Admission to this course is restricted to:
- BA students in Philosophy, enrolled in the Global and Comparative Perspectives track.
This course will focus on the history of philosophy in 17th and 18th century Europe, a period commonly known as ‘modern philosophy’. Early 17th century thinkers like Bacon, Hobbes and Descartes saw themselves as making an important break with the previous philosophical tradition; and their ideas set off a flurry of activity which included such figures as Spinoza, Locke, Leibniz and Hume. We will follow the central strands of their thought up to the culminating figure of Kant at the end of the 18th century.
Throughout, the aim of the course will be to both familiarise the student with the ideas and texts of the most important philosophers of the era, and to put these ideas and texts in a larger context. We will pay special attention to the more theoretical disciplines of epistemology, metaphysics and philosophy of science, where the most crucial developments take place; ethics, however, will also not be entirely neglected.
This course aims to introduce students to key figures and themes in European philosophy from Descartes to Kant.
Students who successfully complete the course will have a good understanding of:
central problems, themes and concepts in modern European philosophy, in particular in the fields of epistemology, metaphysics, philosophy of science and philosophy of mind;
how these problems are addressed by a number of key figures;
the relations between these problems and the historical conditions to which they respond, including the development of scientific disciplines and methodologies.
Students who successfully complete the course will be able to:
identify the central ideas of Descartes, Spinoza, Locke, Leibniz, Hume and Kant, as well as certain ideas of other philosophers;
read selected primary texts with an eye to distilling the most important ideas and arguments from them;
give clear and structured written answers to questions about problems, themes and concepts in modern European philosophy.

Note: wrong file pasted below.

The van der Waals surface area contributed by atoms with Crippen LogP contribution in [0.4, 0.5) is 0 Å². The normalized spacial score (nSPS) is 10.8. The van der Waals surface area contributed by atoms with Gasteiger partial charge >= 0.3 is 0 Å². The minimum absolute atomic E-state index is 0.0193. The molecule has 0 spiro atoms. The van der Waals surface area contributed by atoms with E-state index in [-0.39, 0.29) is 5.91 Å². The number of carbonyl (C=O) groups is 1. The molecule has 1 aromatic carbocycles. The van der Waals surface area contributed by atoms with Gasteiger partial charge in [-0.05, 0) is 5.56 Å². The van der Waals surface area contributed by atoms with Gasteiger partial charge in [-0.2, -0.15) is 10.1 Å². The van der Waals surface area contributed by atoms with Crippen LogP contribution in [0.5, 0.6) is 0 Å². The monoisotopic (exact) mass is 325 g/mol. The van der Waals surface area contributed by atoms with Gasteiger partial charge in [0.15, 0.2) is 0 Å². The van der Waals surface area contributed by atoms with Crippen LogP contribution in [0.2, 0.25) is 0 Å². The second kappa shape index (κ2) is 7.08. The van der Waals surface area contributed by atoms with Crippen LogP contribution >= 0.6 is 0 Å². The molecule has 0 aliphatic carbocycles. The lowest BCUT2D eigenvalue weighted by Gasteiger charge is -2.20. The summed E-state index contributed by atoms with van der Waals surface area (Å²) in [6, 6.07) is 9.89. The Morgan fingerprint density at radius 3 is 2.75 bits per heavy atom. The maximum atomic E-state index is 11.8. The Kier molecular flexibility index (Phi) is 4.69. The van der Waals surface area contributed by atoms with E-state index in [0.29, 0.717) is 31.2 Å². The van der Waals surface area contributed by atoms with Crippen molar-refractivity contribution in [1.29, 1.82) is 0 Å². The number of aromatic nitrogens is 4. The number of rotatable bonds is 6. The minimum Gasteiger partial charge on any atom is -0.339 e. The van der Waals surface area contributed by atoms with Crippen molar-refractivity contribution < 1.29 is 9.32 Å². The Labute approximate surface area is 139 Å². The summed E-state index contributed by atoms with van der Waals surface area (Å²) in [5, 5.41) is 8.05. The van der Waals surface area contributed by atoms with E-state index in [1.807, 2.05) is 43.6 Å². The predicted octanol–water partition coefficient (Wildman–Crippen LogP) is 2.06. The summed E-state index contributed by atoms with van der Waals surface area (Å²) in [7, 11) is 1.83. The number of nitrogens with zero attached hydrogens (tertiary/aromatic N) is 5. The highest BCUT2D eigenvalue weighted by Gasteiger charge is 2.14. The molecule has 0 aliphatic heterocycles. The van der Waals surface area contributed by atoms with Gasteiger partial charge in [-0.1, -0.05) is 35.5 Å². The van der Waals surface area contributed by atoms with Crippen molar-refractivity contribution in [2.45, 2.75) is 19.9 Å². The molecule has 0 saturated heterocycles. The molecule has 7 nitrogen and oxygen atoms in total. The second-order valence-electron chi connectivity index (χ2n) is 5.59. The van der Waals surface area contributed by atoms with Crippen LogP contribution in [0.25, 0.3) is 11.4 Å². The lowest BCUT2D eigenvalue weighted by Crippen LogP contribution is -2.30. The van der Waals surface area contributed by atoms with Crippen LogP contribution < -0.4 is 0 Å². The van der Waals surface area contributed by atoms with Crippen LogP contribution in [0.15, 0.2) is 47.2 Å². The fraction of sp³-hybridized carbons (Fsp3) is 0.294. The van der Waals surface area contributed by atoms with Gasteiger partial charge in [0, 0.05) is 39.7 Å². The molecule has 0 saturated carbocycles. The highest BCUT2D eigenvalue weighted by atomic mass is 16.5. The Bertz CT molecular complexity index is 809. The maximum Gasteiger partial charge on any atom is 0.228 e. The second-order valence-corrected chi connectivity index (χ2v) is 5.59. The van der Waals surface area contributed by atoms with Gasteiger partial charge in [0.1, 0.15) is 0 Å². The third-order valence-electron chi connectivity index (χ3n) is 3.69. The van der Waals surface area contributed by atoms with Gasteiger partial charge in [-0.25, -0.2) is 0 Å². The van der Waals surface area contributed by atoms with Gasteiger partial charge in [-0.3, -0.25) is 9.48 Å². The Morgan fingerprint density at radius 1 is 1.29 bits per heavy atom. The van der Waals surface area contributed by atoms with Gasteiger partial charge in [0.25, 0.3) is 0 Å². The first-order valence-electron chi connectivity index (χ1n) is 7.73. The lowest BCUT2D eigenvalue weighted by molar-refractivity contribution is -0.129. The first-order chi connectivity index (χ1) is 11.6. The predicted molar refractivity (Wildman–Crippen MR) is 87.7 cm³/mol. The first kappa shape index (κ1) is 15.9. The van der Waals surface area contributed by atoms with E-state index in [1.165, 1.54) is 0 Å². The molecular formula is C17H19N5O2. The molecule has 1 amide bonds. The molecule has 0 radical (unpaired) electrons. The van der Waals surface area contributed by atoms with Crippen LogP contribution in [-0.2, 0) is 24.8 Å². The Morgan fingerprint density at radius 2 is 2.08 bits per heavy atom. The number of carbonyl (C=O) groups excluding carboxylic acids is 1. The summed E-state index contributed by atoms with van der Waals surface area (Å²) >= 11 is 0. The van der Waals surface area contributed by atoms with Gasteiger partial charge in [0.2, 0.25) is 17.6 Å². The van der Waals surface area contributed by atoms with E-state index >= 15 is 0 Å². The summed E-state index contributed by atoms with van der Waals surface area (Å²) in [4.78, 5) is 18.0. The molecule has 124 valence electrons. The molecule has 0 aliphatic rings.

The timetable is available on the following website:
Mode of instruction
Total course load 5 EC x 28 hours =140 hours
Attending lectures: 13 x 3 hours = 39 hours
Assessment: 2 + 3 = 5 hours
Study of compulsory literature: 13 x 5 = 65 hours
Preparation exams: 31 hours
Mid-term sitting exam with closed and open questions (40%)
Final sitting exam with closed and open questions (60%)
The final mark for the course is established by determination of the weighted average of two subtests (midterm, final test). A subtest can be graded as unsatisfactory.
The resit consists of one examination for all parts at once, consisting of sitting exam covering the entire course content. The mark for the resit will replace all previously earned marks for subtests. No separate resits will be offered for mid-term tests.
Inspection and feedback
How and when an exam review will take place will be disclosed together with the publication of the exam results at the latest. If a student requests a review within 30 days after publication of the exam results, an exam review will have to be organized.
Blackboard will be used for:
Modern Philosophy: An Anthology of Primary Sources, Third Edition, Roger Ariew en Eric Watkins, Hackett Publishing Co. ISBN: 9781624668050
The Rise of Modern Philosophy, Anthony Kenny, Oxford University Press. ISBN: 9780198752769
You can buy the Kenny book in a digital format, if you prefer, but the anthology of Ariew and Watkins must be brought to the exams as a paper object. Make sure you have the new Third Edition.
Students are strongly advised to register in uSis through the activity number which can be found in the timetables for courses and exams.
Registration Studeren à la carte and Contractonderwijs